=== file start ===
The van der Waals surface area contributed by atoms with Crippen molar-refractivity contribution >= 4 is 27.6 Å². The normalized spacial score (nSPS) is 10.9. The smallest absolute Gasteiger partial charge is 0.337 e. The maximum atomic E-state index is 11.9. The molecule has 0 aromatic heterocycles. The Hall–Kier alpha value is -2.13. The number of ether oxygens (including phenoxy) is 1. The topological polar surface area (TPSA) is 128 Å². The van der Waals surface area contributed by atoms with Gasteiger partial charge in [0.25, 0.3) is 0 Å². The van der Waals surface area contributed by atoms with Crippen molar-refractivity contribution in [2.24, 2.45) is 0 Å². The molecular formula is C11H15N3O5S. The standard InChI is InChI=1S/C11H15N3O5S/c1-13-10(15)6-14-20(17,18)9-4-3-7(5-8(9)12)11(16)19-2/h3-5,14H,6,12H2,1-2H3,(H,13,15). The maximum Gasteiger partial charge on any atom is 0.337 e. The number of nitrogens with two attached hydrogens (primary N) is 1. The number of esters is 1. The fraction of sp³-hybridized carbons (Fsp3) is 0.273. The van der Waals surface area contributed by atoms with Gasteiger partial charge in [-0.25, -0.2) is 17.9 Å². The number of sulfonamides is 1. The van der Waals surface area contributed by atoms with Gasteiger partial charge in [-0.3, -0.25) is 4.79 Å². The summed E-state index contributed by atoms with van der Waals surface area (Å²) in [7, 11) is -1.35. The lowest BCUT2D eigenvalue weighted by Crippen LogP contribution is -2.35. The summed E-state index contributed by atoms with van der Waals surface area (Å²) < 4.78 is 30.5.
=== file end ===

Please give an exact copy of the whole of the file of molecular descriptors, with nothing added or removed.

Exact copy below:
The van der Waals surface area contributed by atoms with Crippen molar-refractivity contribution >= 4 is 27.6 Å². The normalized spacial score (nSPS) is 10.9. The smallest absolute Gasteiger partial charge is 0.337 e. The maximum atomic E-state index is 11.9. The molecule has 0 aromatic heterocycles. The Hall–Kier alpha value is -2.13. The number of ether oxygens (including phenoxy) is 1. The topological polar surface area (TPSA) is 128 Å². The van der Waals surface area contributed by atoms with Gasteiger partial charge in [0.25, 0.3) is 0 Å². The van der Waals surface area contributed by atoms with Crippen molar-refractivity contribution in [2.24, 2.45) is 0 Å². The molecular formula is C11H15N3O5S. The standard InChI is InChI=1S/C11H15N3O5S/c1-13-10(15)6-14-20(17,18)9-4-3-7(5-8(9)12)11(16)19-2/h3-5,14H,6,12H2,1-2H3,(H,13,15). The maximum Gasteiger partial charge on any atom is 0.337 e. The number of nitrogens with two attached hydrogens (primary N) is 1. The number of esters is 1. The fraction of sp³-hybridized carbons (Fsp3) is 0.273. The van der Waals surface area contributed by atoms with Gasteiger partial charge in [-0.25, -0.2) is 17.9 Å². The number of sulfonamides is 1. The van der Waals surface area contributed by atoms with Gasteiger partial charge in [-0.3, -0.25) is 4.79 Å². The summed E-state index contributed by atoms with van der Waals surface area (Å²) in [7, 11) is -1.35. The lowest BCUT2D eigenvalue weighted by Crippen LogP contribution is -2.35. The summed E-state index contributed by atoms with van der Waals surface area (Å²) < 4.78 is 30.5.